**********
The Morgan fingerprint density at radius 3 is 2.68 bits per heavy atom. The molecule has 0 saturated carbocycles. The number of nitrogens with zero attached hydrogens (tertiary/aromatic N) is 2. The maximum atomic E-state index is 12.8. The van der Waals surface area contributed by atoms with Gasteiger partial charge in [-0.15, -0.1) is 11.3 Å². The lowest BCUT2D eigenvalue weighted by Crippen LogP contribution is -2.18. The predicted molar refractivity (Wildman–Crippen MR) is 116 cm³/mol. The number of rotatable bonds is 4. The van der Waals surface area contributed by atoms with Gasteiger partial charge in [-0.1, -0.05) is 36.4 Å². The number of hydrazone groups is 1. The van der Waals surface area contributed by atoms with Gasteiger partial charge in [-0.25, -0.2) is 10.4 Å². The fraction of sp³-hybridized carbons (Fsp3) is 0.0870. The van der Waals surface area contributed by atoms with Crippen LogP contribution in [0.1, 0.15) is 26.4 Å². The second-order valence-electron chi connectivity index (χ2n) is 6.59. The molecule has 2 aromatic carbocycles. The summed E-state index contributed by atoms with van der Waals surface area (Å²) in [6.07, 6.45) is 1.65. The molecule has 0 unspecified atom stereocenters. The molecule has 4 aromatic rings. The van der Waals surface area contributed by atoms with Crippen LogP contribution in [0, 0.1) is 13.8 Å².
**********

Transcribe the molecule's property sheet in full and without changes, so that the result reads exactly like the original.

The Morgan fingerprint density at radius 3 is 2.68 bits per heavy atom. The molecule has 0 saturated carbocycles. The number of nitrogens with zero attached hydrogens (tertiary/aromatic N) is 2. The maximum atomic E-state index is 12.8. The van der Waals surface area contributed by atoms with Gasteiger partial charge in [-0.15, -0.1) is 11.3 Å². The lowest BCUT2D eigenvalue weighted by Crippen LogP contribution is -2.18. The predicted molar refractivity (Wildman–Crippen MR) is 116 cm³/mol. The number of rotatable bonds is 4. The van der Waals surface area contributed by atoms with Gasteiger partial charge in [-0.1, -0.05) is 36.4 Å². The number of hydrazone groups is 1. The van der Waals surface area contributed by atoms with Gasteiger partial charge in [-0.25, -0.2) is 10.4 Å². The fraction of sp³-hybridized carbons (Fsp3) is 0.0870. The van der Waals surface area contributed by atoms with Crippen LogP contribution in [0.1, 0.15) is 26.4 Å². The second-order valence-electron chi connectivity index (χ2n) is 6.59. The molecule has 2 aromatic carbocycles. The summed E-state index contributed by atoms with van der Waals surface area (Å²) in [6.07, 6.45) is 1.65. The molecule has 0 unspecified atom stereocenters. The molecule has 4 aromatic rings. The van der Waals surface area contributed by atoms with Crippen LogP contribution in [0, 0.1) is 13.8 Å².